And even if Tucker bolts, there's a certain McDonald's All-American named Kevin Durant arriving in the fall to replace him (or play next to him). Durant is sure to give Ohio State signee Greg Oden a run for national freshman of the year if he gets as many touches as is possible next season.
The Longhorns already are banking on rising sophomore Connor Atchley to replace Aldridge by adding more strength and getting more run next season. And don't sleep on Mike Williams, a rising junior who finally found his place in the program in the final month of the season. Williams can offset a Tucker or Aldridge loss by being more productive in the post.
Like Farmar and Afflalo, Tucker and Gibson are being advised by their staffs against going to Orlando. They're more likely to go through workouts and see where they stand before making the decision by June 18 on whether to stay in the draft.
"I don't worry about what I don't have to worry about," Barnes said. "I realize the process they're going through. I just hope they make the right decision. Believe me, we'll have options. We'll be young, but we've been young."
Barnes won't speculate on particular lineups just yet but he did say he could see going with three guards as one option if Gibson and Tucker joined Aldridge in the NBA. Either way, the schedule will be rigorous again, with road games at Villanova and Tennessee, a game with Gonzaga in Phoenix, home against Arkansas, the Coaches vs. Cancer Classic in November and possibly a game with LSU in Houston.
Calipari is almost cavalier about the declarations of sophomore point guard Darius Washington and freshman forward Shawne Williams. He said he has plenty in the stable and NBA personnel have told him that the most talented player on the roster is still in check -- rising sophomore forward Robert Dozier.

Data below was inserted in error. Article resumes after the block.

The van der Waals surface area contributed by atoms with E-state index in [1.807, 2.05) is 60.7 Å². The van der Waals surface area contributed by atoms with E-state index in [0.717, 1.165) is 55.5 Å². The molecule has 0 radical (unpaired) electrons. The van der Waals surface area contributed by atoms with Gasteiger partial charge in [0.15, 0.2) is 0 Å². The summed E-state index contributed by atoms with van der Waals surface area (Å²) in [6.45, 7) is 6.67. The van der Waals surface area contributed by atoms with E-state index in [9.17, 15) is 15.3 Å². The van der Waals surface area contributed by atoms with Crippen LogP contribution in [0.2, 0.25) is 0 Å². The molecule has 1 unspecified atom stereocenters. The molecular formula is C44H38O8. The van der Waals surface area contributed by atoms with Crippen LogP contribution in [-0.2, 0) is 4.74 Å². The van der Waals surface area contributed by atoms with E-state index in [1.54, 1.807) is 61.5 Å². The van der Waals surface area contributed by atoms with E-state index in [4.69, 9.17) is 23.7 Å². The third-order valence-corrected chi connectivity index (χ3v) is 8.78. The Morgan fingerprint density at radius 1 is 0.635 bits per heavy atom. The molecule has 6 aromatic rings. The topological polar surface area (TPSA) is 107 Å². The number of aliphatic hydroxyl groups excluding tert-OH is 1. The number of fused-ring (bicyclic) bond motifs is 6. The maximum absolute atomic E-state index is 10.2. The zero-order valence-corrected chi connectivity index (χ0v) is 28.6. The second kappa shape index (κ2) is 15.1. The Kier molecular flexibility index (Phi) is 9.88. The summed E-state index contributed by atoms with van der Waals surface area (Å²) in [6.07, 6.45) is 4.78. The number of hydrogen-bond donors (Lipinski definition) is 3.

Add Dozier to a core of Chris Douglas-Roberts and Joey Dorsey inside to go with returning guards Antonio Anderson, Andre Allen and newcomer point guard Willie Kemp, and the Tigers seem to be loaded again.
Calipari wouldn't be surprised if Washington stayed in the draft but Williams might take a wait-and-see approach. Either way, Calipari has been of the belief that if you declare you should go after it without reservation and spend all of your time working toward going as high as possible. If they take his advice, both players likely would stay in the draft.
Calipari said without Washington and Williams, the Tigers wouldn't be preseason top-five, but could end up being in the 10-20 range. The Tigers are loading up on their schedule again with a road game at Gonzaga, the Maui event, games with Cincinnati and Ole Miss at home, and a few other options to come.
Elsewhere, San Diego State, George Washington, Iowa State and Connecticut all have multiple underclassmen on the early-entry list as well.
• UConn planned for the departures of its big three -- Rudy Gay, Marcus Williams and Josh Boone -- by signing six players in the fall. Boone is the only one who could return since he isn't expected to sign with an agent yet.
Andy Katz is a senior writer at ESPN.com.